in the end, i actually saw a few new dragonflies: the emerald spreadwing, sedge sprites, and the elfin skimmer (i've seen these small dragonflies before, but this is the first time photographing a male - i shot a female elfin skimmer here last year).
right next to the bog is a summer camp. after i made it to the end of the boardwalk, i heard the unmistakable sound of noisy children. i braced myself for impact, as a few dozen kids with their teenage camp counselors came charging down the boardwalk. the boardwalk is narrow, hardly enough space for one person, let alone two people trying to pass each other. nevertheless, i was able to let the large group go by relatively unscathed. "i like your camera," one of them said, touching the barrel of my telephoto, prompting everyone does to do the same as they went by me. "leave that nice man alone," one of the counselors told them, and rolled her eyes when she saw me. nice man. that sounds so old. i bet most of those kids were born in the late 90's, if not this century. later i heard loud screaming. since the kids were with their counselors, i wasn't too worried. when they came back around to leave the bog, i saw one of the little girls was covered in mud - apparently she'd fallen into the bog!
today's naturing has been approved...by snakes! i have a lovefear relationship with snakes. but i've found that my best nature outings come when i encounter snakes in the field. getting the serpentine seal of approval is the ultimate indication that a particular nature spot is pretty good, since you don't find snakes just anywhere (and especially not if you're noisy or not observant of what's around you). leaving the bog, i saw something moving in the water. at first i thought it was just a frog jumping away, but when i noticed multiple ripples i knew it was too big to be a frog. then i saw the long black body of a snake. it wasn't particularly big, no more than 2 feet. initially i thought it was a black racer snake, then maybe a milk snake, but after closer examination, it turned out to be just a water snake. these snakes are the most common ones i encounter when i'm out and about. unlike garter snakes, they can easily be found since (as their name implies) they live near the water. at first it slithered away when it heard me approaching, hiding underneath the wooden boardwalk plank. but since snakes are cold-blooded, i knew sooner or later it'd have to come out to keep warm and sure enough it poked its head out. it was doing something i've never seen before, where it kept perfectly straight, imitating a branch. once it felt safe, it slithered out to a sunny spot in the reddish bog water. now up to that point i hadn't gotten any mosquito bites, but because i was standing so still taking photos of this snake, i ended up becoming mosquito food.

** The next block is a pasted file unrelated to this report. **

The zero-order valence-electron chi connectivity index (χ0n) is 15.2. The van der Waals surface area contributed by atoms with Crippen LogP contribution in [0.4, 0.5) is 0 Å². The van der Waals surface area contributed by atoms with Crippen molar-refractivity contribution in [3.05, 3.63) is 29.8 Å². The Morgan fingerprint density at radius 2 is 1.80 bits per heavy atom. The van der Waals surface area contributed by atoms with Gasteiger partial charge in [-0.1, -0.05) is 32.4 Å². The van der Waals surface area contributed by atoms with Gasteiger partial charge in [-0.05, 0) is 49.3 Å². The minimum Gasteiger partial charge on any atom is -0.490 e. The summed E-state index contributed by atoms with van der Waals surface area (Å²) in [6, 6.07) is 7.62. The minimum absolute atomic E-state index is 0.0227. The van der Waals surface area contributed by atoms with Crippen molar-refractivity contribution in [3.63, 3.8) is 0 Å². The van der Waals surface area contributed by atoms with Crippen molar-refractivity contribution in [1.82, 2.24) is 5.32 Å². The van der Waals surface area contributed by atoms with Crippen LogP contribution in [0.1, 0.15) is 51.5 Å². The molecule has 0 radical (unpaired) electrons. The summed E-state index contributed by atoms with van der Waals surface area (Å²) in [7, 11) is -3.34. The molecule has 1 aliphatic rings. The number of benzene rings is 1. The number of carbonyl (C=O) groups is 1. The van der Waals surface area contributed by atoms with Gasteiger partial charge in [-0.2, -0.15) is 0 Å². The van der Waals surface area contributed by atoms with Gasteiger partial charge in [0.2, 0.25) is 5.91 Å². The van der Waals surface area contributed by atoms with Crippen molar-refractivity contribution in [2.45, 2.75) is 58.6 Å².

i left the place around 4:30. i was afraid i'd hit some serious traffic, and a look down at the congestion on nearby route 93 didn't assuage my fears. however, i actually got home with little resistance (i guess most of the traffic was going in the opposite direction).
early this morning, i went out to cash my checks (including the money my mother gave me yesterday to help pay my bills) before visiting my garden then julie's garden. i tied some strings on the metal fence where her cucumbers are desperately trying to climb but with little success. i've told her before but she didn't take my advice so i'm doing this secret favor for her while she's away. the metal fence is too smooth for the cucumbers to get a good grip; plus, the metal heats up in the sun and will scald the cucumbers. hopefully before she comes back i'll have her cucumbers trained to climb the ropes already.
for dinner i had my leftover thai red curry. maybe i was really hungry, but it was surprisingly good for leftovers (especially thai, which i've found to be notoriously awful when saved as leftovers).